Endpoint: lack of students entering chemical industry

Deep in the heart of Texas

14 April 2008 00:00  [Source: ICB]

Events like the NPRA annual meeting give us the opportunity to hear what the industry is talking about beyond what's in the press releases

Ivan Lerner/New York

ONE OF the most enjoyable things about attending functions like the National Petrochemical and Refiners Association's (NPRA)33rd annual meeting earlier this month in San Antonio, Texas, is the chance to hear insiders go "off-text," and to see where it leads.

During the Q&A following the Chemical Heritage Foundation/Founders Club/NPRA Symposium on Entrepreneurship and Innovation in the Chemical Industry, some hot topics got raised, among them the state of energy and education in the US.

"The biggest problem in the last 50 years [has been that] the US has no energy policy," stated Jon Huntsman, founder and chairman of Huntsman Corp.

"It's worse than inexcusable, it's embarrassing," agreed Robert Gower, former CEO of Lyondell Petrochemicals.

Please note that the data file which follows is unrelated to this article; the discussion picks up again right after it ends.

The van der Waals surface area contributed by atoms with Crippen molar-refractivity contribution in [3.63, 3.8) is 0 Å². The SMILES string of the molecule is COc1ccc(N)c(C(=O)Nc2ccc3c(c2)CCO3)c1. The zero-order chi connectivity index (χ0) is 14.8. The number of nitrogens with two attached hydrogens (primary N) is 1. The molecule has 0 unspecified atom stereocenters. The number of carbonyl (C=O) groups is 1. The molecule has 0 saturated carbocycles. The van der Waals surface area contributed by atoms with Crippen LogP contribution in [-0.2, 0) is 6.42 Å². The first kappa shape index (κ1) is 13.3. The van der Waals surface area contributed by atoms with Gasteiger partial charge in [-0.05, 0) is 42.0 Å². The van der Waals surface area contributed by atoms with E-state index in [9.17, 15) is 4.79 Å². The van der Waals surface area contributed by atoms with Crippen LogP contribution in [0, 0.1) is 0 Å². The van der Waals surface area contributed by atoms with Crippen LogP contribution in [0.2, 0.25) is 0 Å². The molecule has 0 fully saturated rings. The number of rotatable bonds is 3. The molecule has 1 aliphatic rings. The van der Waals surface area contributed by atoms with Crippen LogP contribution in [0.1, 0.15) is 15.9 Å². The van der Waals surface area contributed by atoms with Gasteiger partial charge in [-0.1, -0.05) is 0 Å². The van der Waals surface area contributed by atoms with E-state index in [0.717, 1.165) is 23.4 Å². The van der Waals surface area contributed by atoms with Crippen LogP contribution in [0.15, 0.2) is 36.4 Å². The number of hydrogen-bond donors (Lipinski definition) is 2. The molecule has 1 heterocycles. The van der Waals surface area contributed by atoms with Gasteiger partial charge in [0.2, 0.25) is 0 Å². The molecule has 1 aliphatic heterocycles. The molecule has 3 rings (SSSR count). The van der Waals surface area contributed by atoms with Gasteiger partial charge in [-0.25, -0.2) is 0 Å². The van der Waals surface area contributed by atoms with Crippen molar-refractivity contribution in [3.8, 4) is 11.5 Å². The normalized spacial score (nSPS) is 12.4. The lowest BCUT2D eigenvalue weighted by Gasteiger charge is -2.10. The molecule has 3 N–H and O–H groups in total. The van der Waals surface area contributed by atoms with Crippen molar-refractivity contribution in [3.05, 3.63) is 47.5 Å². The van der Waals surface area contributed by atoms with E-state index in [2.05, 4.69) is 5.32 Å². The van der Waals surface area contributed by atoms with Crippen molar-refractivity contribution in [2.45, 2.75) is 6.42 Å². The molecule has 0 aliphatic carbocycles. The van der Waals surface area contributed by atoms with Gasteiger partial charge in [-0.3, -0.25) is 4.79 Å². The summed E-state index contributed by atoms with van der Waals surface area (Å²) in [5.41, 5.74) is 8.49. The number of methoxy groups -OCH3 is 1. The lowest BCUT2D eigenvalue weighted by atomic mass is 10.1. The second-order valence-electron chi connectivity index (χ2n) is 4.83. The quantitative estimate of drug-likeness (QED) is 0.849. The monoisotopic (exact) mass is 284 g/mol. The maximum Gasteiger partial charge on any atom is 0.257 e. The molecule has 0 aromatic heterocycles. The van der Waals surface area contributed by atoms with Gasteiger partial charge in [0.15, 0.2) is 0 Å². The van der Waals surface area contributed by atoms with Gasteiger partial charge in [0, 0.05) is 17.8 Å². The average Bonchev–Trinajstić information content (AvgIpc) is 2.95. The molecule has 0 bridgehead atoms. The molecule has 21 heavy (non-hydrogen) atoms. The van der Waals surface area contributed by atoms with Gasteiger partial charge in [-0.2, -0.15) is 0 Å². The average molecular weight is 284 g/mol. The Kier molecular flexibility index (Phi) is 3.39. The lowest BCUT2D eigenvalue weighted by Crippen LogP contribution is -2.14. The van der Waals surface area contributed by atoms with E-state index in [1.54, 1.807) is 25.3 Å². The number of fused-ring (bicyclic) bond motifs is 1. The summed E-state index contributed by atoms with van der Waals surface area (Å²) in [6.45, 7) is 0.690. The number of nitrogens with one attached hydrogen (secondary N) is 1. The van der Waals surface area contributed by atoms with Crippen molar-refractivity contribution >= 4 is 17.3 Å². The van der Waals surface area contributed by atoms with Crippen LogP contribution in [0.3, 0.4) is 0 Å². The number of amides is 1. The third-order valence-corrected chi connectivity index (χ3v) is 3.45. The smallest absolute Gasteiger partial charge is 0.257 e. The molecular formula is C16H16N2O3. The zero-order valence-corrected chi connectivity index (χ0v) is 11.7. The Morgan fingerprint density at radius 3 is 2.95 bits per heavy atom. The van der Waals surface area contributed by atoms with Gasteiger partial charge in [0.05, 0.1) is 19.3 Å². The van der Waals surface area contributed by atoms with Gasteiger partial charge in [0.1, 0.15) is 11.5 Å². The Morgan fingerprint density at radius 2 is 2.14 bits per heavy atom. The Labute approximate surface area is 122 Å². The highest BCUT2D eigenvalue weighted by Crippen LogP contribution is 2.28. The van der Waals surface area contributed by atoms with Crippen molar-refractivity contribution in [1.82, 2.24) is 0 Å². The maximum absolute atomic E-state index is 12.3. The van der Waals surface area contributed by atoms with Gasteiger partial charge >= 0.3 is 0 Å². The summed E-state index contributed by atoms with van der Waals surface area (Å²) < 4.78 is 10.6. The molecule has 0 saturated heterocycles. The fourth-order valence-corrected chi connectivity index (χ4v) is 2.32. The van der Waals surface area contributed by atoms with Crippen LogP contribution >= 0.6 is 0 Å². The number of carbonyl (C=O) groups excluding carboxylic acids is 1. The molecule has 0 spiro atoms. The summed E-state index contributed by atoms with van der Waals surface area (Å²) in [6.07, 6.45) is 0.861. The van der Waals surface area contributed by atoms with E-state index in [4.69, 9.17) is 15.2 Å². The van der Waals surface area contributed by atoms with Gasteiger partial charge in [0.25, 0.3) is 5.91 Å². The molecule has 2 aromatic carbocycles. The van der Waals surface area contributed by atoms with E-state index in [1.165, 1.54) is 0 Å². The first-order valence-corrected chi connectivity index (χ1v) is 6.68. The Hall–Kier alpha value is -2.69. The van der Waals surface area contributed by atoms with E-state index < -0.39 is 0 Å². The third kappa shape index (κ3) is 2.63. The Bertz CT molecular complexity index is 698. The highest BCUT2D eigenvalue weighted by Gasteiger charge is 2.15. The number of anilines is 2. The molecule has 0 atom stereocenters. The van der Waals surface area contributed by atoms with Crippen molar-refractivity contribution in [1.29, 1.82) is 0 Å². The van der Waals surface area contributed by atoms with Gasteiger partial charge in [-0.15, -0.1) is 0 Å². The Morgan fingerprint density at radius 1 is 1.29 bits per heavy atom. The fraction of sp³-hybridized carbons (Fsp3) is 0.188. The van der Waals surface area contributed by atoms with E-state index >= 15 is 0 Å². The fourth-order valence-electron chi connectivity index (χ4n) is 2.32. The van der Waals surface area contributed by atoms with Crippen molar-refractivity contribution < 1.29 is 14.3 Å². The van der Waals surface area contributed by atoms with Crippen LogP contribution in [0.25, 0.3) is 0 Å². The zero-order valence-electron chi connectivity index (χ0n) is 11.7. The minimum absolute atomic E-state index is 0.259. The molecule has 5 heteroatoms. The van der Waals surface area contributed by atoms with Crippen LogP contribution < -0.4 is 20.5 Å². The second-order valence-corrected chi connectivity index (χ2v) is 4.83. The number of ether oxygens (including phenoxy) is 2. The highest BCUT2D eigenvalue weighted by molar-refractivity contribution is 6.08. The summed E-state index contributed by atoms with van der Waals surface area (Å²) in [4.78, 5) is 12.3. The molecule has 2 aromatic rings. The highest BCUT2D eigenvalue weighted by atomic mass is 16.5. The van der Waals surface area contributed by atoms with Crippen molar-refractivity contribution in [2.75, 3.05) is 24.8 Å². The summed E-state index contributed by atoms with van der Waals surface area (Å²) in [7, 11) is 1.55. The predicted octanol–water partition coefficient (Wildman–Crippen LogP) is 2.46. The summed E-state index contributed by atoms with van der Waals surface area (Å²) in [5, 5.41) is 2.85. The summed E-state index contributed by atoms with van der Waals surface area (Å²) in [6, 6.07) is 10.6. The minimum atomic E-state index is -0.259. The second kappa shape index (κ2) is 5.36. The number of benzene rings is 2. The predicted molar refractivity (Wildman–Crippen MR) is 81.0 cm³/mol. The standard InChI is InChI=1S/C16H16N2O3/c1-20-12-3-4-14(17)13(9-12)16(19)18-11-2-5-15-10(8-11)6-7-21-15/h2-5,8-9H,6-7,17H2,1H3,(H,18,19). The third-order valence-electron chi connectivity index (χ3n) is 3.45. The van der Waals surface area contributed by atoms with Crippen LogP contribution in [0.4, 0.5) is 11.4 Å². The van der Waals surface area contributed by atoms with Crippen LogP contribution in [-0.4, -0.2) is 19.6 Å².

Gower brought up the point that perhaps what was needed to confront the lack of a US energy policy was a concentrated effort akin to the Manhattan Project that created the atomic bomb, or the space race.

He conceded, though, that many qualified college graduates are not applying to the petrochemical industry, despite generous wage offers. "The best scientists are in medical institutions or academia," said Gower. "How to bridge the gap between industry, entrepreneurs and scientists?"

CUTE ANIMALSOR THE DEVIL?

It may be a tough gap to bridge: A long-time chemical industry insider said to me after the symposium, "Sure, the industry is offering good salaries, but do you think my daughter is going to want to work for Company X? She and her friends all have posters of cute animals on their walls. To them, Company X and its questionable record of environmental stewardship are the devil! If they don't have to work for Company X, then they won't!"

He then had some other choice words for Company Xregarding its willingness to sacrifice scientific process for political gain, adding that the kids who are going to notice a company's track record concerning things like that are exactly the inquisitive minds that the chemical industry needs.

I may not be as optimistic as my friend on the political consciousness of "the kids," but something is keeping them away.





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